This is rather a comment to the question than an answer (there is an answer already, and I could answer only for Germany, not for the US).
However, for Germany the claims are not unknown, either, and the asked numbers for 2011 are:
* I'm not sure what the total refers to, possibly it is the total of all federal taxes.
Source: German federal tax office data collection, table 2.2
Table 2.3 says that this covers the ca. 37 million tax payers (46% of inhabitans) another 27 million adults have 0 income tax (33 % of inhabitants). 17 million children (21% of inhabitants) are not considered for income tax.
So for political judgment, the numbers from the copied table should maybe be corrected by including the percentage of adults who are taxed at 0 €. (There are other detailed tables that make clear that the copied table refers to people actually paying taxes only)
Even among those who consider themselves upper or upper-middle class, fully 52% say upper-income people pay too little. Only 10% of this group says upper-class adults say people pay too much in taxes.
Maybe that is less astonishing if read together with the table to Q 5 (asking the class) in the details of the survey: The "upper class" is composed of 90% who see themselves as upper middle class, and 10% who see themselves as upper class. Meaning that 90% of those counted as upper class do not consider themselves upper class.
I've seen numbers for Germany that suggest that there is a substantial gap between who is considered rich by "normal people" and who is considered rich by definition (political discussion). Here a politology prof says in an interview that his students (keep in mind that German universities have no tuition fees comparable to the US) name about 15000 €/month net as threshold for "income-rich", whereas the official wealth-and-poverty report uses a threshold of 3250 €/month net wage (rough estimate: 7500 €/month gross). So there is a gap of a factor of 4.5. That is comparably extreme, but this statistics shows the same trend (the lowest category in the diagram corresponds to the median income over the tax payers, i.e. people that contribute ca. 6 % of the total income tax volume (Wikipedia, Tax payer's federation). Both sources also say that a similar effect happens for low incomes: they do not perceive themselves as as low income percentile as they actually are. Seems to be same in Argentinia as well, where people from the lower decile perceive themselves as belonging to the 4th decile, while those from the 10th decile perceive themselves in the 6th.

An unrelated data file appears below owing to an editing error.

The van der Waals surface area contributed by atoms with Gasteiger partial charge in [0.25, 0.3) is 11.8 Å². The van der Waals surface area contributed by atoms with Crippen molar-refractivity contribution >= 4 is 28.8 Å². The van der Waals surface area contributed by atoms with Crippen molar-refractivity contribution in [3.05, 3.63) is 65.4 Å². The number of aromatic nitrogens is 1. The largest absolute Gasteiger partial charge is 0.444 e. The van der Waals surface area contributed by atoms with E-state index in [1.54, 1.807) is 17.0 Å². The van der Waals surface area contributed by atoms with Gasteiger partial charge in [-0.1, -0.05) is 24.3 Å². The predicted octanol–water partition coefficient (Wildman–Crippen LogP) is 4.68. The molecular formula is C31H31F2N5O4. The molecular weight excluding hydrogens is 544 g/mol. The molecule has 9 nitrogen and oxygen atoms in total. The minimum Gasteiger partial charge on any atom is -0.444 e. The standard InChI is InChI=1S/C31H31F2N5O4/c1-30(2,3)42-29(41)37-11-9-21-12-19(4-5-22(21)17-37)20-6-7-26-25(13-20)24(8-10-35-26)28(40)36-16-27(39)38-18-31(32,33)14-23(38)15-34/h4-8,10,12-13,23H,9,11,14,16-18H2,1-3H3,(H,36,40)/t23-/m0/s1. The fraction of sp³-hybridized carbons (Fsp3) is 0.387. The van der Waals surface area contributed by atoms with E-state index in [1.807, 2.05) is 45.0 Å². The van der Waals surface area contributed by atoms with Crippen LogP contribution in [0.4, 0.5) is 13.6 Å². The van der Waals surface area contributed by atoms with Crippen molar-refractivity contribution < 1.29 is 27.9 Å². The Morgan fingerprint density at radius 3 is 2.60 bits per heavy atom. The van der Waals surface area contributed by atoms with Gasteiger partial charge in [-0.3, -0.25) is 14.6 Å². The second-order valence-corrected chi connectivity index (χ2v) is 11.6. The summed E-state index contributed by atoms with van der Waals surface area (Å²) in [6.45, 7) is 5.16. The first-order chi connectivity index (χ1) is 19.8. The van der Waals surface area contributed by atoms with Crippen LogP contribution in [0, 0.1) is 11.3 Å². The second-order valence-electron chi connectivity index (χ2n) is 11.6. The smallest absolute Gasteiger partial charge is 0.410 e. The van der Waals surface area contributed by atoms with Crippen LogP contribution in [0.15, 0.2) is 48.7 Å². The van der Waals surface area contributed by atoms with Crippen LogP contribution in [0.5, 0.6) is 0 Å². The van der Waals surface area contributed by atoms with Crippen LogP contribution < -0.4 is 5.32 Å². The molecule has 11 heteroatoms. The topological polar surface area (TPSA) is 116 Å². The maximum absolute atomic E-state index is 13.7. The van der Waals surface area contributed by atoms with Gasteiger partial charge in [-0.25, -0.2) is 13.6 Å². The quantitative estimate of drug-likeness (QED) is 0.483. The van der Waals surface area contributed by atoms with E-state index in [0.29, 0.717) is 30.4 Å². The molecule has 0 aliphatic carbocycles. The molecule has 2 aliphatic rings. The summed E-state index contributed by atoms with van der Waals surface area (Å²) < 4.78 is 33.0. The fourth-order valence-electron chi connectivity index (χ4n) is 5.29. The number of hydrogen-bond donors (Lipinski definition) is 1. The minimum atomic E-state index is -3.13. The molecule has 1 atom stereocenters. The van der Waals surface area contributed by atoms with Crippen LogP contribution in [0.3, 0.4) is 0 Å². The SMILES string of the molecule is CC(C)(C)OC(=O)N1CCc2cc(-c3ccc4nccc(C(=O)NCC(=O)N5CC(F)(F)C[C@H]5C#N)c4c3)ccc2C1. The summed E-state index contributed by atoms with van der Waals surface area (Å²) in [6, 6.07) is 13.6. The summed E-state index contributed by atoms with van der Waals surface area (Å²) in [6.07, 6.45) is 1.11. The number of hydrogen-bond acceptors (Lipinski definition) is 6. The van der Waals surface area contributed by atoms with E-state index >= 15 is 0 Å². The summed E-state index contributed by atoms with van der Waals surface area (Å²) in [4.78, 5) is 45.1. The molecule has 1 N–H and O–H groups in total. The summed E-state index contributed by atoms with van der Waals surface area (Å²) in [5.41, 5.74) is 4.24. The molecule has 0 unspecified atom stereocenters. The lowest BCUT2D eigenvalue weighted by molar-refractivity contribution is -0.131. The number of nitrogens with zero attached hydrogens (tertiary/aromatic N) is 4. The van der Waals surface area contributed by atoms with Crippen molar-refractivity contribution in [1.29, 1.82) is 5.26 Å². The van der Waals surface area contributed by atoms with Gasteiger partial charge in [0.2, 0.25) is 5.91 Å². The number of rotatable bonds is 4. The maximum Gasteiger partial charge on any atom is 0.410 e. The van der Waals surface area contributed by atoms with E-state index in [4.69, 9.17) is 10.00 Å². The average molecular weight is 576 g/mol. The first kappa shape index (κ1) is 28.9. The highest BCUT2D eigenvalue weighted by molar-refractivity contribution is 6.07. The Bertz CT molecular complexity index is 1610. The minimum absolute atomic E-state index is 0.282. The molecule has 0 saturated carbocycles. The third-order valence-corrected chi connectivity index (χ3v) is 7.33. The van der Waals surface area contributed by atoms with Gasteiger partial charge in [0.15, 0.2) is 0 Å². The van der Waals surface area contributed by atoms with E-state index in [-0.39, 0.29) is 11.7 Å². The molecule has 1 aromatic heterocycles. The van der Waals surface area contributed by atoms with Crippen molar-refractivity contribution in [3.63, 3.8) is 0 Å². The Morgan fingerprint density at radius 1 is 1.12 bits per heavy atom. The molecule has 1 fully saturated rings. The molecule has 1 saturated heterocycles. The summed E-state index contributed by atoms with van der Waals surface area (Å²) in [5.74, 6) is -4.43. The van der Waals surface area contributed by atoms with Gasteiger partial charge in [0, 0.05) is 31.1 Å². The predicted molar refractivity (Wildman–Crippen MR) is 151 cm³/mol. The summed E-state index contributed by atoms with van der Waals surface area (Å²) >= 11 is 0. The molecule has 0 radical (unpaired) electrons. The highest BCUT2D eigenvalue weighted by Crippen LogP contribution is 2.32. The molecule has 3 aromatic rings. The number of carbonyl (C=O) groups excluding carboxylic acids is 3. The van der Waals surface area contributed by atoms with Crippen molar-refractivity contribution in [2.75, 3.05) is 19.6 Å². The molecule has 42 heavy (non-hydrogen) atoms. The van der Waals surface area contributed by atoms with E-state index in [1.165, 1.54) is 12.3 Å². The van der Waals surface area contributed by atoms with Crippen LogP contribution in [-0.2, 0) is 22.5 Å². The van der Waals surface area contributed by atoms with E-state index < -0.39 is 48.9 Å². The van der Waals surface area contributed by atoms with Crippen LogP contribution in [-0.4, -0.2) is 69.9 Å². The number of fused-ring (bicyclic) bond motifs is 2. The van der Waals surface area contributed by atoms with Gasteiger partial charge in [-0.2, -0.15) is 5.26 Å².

Also this finding is IMHO less astonishing if read together with the income distribution (at least for Germany): if there are many people with income close to the median (or any other percentile of interest), a comparably low absolute difference makes a high difference in rank (percentile). Therefore, also a low absolute error in estimating other people's income (e.g. the median) will make a higher error in placing yourself into the correct category. Of course there may be also a bias due to wishful thinking: in societies where equality is considered good, you'd like yourself to be close to the normal person.